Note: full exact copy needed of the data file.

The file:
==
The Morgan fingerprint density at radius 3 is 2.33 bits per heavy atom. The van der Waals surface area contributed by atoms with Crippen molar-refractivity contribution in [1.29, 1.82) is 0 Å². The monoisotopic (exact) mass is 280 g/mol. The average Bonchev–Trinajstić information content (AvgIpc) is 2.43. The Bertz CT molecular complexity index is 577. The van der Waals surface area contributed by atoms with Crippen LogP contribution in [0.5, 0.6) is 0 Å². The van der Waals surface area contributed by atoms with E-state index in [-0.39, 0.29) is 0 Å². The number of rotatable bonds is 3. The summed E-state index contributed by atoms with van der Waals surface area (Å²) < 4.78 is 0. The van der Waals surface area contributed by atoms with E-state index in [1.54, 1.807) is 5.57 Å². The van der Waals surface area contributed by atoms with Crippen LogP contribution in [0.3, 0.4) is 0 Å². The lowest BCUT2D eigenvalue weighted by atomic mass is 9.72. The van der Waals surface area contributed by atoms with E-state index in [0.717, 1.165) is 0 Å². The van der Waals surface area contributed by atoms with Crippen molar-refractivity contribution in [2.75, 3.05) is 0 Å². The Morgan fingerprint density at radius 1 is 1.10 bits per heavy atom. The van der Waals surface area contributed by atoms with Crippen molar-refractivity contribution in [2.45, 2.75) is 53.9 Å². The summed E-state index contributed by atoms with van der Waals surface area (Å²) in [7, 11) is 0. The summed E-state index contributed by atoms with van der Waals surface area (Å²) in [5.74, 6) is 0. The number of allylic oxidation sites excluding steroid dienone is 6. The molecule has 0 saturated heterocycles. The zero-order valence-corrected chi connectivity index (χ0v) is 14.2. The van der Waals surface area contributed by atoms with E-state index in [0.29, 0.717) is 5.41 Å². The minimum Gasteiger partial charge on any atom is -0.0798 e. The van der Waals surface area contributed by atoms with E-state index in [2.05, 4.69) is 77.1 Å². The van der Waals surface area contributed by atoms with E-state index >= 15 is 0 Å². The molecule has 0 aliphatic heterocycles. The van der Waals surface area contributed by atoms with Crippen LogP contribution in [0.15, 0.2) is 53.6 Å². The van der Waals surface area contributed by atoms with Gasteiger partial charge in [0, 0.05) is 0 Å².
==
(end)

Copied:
The Morgan fingerprint density at radius 3 is 2.33 bits per heavy atom. The van der Waals surface area contributed by atoms with Crippen molar-refractivity contribution in [1.29, 1.82) is 0 Å². The monoisotopic (exact) mass is 280 g/mol. The average Bonchev–Trinajstić information content (AvgIpc) is 2.43. The Bertz CT molecular complexity index is 577. The van der Waals surface area contributed by atoms with Crippen LogP contribution in [0.5, 0.6) is 0 Å². The van der Waals surface area contributed by atoms with E-state index in [-0.39, 0.29) is 0 Å². The number of rotatable bonds is 3. The summed E-state index contributed by atoms with van der Waals surface area (Å²) < 4.78 is 0. The van der Waals surface area contributed by atoms with E-state index in [1.54, 1.807) is 5.57 Å². The van der Waals surface area contributed by atoms with Crippen LogP contribution in [0.3, 0.4) is 0 Å². The lowest BCUT2D eigenvalue weighted by atomic mass is 9.72. The van der Waals surface area contributed by atoms with E-state index in [0.717, 1.165) is 0 Å². The van der Waals surface area contributed by atoms with Crippen molar-refractivity contribution in [2.75, 3.05) is 0 Å². The Morgan fingerprint density at radius 1 is 1.10 bits per heavy atom. The van der Waals surface area contributed by atoms with Crippen molar-refractivity contribution in [2.45, 2.75) is 53.9 Å². The summed E-state index contributed by atoms with van der Waals surface area (Å²) in [7, 11) is 0. The summed E-state index contributed by atoms with van der Waals surface area (Å²) in [5.74, 6) is 0. The number of allylic oxidation sites excluding steroid dienone is 6. The molecule has 0 saturated heterocycles. The zero-order valence-corrected chi connectivity index (χ0v) is 14.2. The van der Waals surface area contributed by atoms with E-state index in [0.29, 0.717) is 5.41 Å². The minimum Gasteiger partial charge on any atom is -0.0798 e. The van der Waals surface area contributed by atoms with E-state index in [2.05, 4.69) is 77.1 Å². The van der Waals surface area contributed by atoms with E-state index >= 15 is 0 Å². The molecule has 0 aliphatic heterocycles. The van der Waals surface area contributed by atoms with Crippen LogP contribution in [0.15, 0.2) is 53.6 Å². The van der Waals surface area contributed by atoms with Gasteiger partial charge in [0, 0.05) is 0 Å².